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8 Water Myths: Nutrition Experts Spill the Truth

Water is a plain enough beverage, but complex myths can cloud hydration facts. Here's what nutrition experts want you to know! 

8 Water Myths: Nutrition Experts Spill the Truth

Even though water itself is clear, some confusion exists around hydration and its effects. 

When dealing with water myths, it’s important to remember that fluid needs are individual and must be customized—similar to how food intake needs to be tailored to a person’s unique needs. Breaking down myths about water can help you hydrate better and may even reduce your risk for over- or under-hydration, 

Join us as we debunk the most common myths about water, including guidance for hydrating safely. 

Myth #1: The “8x8” Rule 

Perhaps the most pervasive water myth is the “8x8” rule. Rumored to come from outdated hydration advice, the rule suggests that everyone should drink eight 8-ounce glasses of water daily. Offering only 64 ounces total, this recommendation is below what the Institute of Medicine (IOM) recommends for adult men and women. 

Beyond this, like nutrition, hydration is not a one-size-fits-all. Recommended water intake can vary from person to person. The amount of water depends on several different factors, including the following, just to name a few: 

• Activity level 
• Age 
• Climate and environment, like excessive heat or cold
• Health status, such as injury, chronic illness, and infection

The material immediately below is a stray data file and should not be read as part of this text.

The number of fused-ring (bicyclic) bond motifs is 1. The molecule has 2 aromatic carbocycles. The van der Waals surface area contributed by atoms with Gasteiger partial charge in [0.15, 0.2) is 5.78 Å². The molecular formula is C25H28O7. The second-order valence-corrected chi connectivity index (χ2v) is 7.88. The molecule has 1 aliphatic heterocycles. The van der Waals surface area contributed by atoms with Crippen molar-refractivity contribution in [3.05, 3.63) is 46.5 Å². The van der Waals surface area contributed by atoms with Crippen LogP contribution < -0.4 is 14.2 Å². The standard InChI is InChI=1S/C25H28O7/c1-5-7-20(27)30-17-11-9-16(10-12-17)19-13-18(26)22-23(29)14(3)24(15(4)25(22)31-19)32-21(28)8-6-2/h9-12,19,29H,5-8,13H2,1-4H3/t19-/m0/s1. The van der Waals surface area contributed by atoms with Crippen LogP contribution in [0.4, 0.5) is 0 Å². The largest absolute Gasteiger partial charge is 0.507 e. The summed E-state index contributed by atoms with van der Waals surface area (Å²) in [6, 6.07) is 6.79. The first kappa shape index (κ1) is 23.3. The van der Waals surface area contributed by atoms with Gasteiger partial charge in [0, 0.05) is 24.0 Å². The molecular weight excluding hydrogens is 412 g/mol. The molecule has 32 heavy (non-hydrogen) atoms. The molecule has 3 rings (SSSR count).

• Life stage, including pregnancy
• Lifestyle, such as if you smoke
• Birth sex

Aiming for eight, 8-ounce glasses daily can be a great place to start, but likely won’t be sufficient to meet an adult’s water needs. Instead, the IOM recommends women strive to intake about 91 ounces (about 11.5 cups) and men work towards 101 ounces (about 13 cups).

Myth #2: Cold Water Boosts Metabolism 

The myth that cold water increases metabolic rate is thought to come from a few different sources. With cold water, the body must burn a few calories to bring it up to body temperature. Although the research is a bit outdated, one study suggests this only burns 7-8 calories. 

Another reason this myth persists is due to the rise in popularity of cold water exposure, including methods like cold showers and plunges. These therapies have recently been studied for their potential ability to activate brown fat (which can be fat-burning) and improve insulin sensitivity. 

Even though these studies seem promising, the results are hotly debated. Plus, there’s no evidence that cold water inside the body has the same effect as cold water outside the body. 

Instead of banking on drinking more water to help you lose weight, try hydrating alongside other healthy habits (like exercise or eating a well-balanced meal). 

Myth #3: Hydration Ensures Healthy Skin 

Yet another sneaky story about water is that hydration of the body ensures hydration of the skin or the skin’s complexion. While drinking enough water may promote better skin health and health overall, it won’t guarantee the absence of skin issues like acne or discoloration.

Since everyone’s skin is different and water needs are individual, it’s unlikely that an optimal hydration level for skin health will be established anytime soon. What is known is that water nourishes the body down to the cellular level, meaning that you may be able to affect your health from the inside out. 

Myth #4: Water Is The Only Way to Hydrate

Although water is prized for its hydrating potential, it’s not the only way to increase fluid intake. Hydrating fluids also come from some unsuspecting places, such as:

• Broths
• Juice
• Milk
• Smoothies 
• Water-rich foods, such as citrus, berries, melons, and celery

Coffee and tea also count, but keep an eye on caffeine. Regardless of the beverage type, you’ll want to review the label for additives like sugar and salt. 

Myth #5: You Can’t Drink Too Much Water